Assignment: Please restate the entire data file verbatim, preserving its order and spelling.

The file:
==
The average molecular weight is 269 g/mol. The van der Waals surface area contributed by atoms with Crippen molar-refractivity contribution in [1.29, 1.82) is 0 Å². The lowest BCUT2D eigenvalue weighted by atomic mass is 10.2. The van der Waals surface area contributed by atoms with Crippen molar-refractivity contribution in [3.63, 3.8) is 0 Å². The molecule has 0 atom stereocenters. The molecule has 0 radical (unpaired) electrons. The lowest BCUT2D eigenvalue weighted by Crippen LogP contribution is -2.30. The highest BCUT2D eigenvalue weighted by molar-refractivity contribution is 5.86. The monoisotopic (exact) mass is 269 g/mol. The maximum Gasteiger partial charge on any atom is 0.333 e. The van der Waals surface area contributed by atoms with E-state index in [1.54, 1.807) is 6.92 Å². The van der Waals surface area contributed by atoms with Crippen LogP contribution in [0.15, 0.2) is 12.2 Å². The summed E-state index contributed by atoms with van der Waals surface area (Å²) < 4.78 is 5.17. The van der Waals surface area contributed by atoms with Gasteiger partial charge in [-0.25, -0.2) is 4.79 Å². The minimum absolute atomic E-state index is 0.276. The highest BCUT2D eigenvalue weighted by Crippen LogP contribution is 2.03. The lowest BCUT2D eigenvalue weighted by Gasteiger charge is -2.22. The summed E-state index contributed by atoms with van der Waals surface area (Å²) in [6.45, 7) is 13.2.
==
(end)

The average molecular weight is 269 g/mol. The van der Waals surface area contributed by atoms with Crippen molar-refractivity contribution in [1.29, 1.82) is 0 Å². The lowest BCUT2D eigenvalue weighted by atomic mass is 10.2. The van der Waals surface area contributed by atoms with Crippen molar-refractivity contribution in [3.63, 3.8) is 0 Å². The molecule has 0 atom stereocenters. The molecule has 0 radical (unpaired) electrons. The lowest BCUT2D eigenvalue weighted by Crippen LogP contribution is -2.30. The highest BCUT2D eigenvalue weighted by molar-refractivity contribution is 5.86. The monoisotopic (exact) mass is 269 g/mol. The maximum Gasteiger partial charge on any atom is 0.333 e. The van der Waals surface area contributed by atoms with E-state index in [1.54, 1.807) is 6.92 Å². The van der Waals surface area contributed by atoms with Crippen LogP contribution in [0.15, 0.2) is 12.2 Å². The summed E-state index contributed by atoms with van der Waals surface area (Å²) < 4.78 is 5.17. The van der Waals surface area contributed by atoms with Gasteiger partial charge in [-0.25, -0.2) is 4.79 Å². The minimum absolute atomic E-state index is 0.276. The highest BCUT2D eigenvalue weighted by Crippen LogP contribution is 2.03. The lowest BCUT2D eigenvalue weighted by Gasteiger charge is -2.22. The summed E-state index contributed by atoms with van der Waals surface area (Å²) in [6.45, 7) is 13.2.